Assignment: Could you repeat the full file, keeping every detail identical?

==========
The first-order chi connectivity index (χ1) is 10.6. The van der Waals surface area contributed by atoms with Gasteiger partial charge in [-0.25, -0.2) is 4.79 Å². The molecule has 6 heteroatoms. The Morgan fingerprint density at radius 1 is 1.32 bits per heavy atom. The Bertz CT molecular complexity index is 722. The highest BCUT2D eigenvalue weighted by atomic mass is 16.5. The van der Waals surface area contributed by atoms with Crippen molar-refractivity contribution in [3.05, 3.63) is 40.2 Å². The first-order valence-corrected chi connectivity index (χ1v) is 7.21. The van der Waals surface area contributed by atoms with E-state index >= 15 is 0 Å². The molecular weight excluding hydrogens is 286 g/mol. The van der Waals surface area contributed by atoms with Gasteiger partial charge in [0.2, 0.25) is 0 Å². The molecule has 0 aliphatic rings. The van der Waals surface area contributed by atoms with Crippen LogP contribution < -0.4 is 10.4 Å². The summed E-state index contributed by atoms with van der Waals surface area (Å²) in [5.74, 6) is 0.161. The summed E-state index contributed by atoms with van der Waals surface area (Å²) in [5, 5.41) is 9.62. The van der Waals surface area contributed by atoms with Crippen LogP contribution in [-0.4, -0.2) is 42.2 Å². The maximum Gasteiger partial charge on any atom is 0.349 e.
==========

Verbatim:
The first-order chi connectivity index (χ1) is 10.6. The van der Waals surface area contributed by atoms with Gasteiger partial charge in [-0.25, -0.2) is 4.79 Å². The molecule has 6 heteroatoms. The Morgan fingerprint density at radius 1 is 1.32 bits per heavy atom. The Bertz CT molecular complexity index is 722. The highest BCUT2D eigenvalue weighted by atomic mass is 16.5. The van der Waals surface area contributed by atoms with Crippen molar-refractivity contribution in [3.05, 3.63) is 40.2 Å². The first-order valence-corrected chi connectivity index (χ1v) is 7.21. The van der Waals surface area contributed by atoms with E-state index >= 15 is 0 Å². The molecular weight excluding hydrogens is 286 g/mol. The van der Waals surface area contributed by atoms with Gasteiger partial charge in [0.2, 0.25) is 0 Å². The molecule has 0 aliphatic rings. The van der Waals surface area contributed by atoms with Crippen LogP contribution < -0.4 is 10.4 Å². The summed E-state index contributed by atoms with van der Waals surface area (Å²) in [5.74, 6) is 0.161. The summed E-state index contributed by atoms with van der Waals surface area (Å²) in [5, 5.41) is 9.62. The van der Waals surface area contributed by atoms with Crippen LogP contribution in [-0.4, -0.2) is 42.2 Å². The maximum Gasteiger partial charge on any atom is 0.349 e.